This book is intended as a study of British political responses to the demands generated by a century of almost continuous crisis. The theme of the book is the evolution of concepts of the state to meet the inexorable consequences of economic and social change. Britain has, in fact, negotiated the twentieth century remarkably successfully. Compared with the history of most developed nations in the twentieth century, that of Britain has been comparatively uneventful. There has been nothing like the events that occurred in Russia in 1917, nor what happened in Germany and Italy between the wars, nor even what happened in the United States in the Roosevelt era or during the Vietnam war. How does one account for the fact that Britain has come relatively unscathed, remained comparatively stable, through the experiences of the last one hundred years?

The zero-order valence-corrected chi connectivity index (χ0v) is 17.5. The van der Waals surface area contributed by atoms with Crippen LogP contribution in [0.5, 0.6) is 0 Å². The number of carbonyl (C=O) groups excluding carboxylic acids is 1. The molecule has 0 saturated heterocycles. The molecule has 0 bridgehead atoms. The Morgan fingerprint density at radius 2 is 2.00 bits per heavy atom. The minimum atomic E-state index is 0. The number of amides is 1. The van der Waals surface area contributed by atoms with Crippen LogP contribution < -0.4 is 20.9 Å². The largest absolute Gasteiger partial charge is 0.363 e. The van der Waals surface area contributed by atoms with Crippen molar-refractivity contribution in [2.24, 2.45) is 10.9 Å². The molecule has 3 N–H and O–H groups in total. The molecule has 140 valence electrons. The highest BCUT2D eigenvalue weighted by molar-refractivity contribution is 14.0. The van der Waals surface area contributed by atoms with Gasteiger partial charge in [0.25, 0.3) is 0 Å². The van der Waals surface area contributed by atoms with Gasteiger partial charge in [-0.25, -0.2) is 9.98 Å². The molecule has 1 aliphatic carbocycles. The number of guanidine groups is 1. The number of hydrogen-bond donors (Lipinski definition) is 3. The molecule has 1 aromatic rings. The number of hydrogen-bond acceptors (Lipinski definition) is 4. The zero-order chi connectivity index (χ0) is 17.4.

Swipe to navigate through the chapters of this book
Please log in to get access to this content
To get access to this content you need the following product:
- Macmillan Education UK
- Sequence number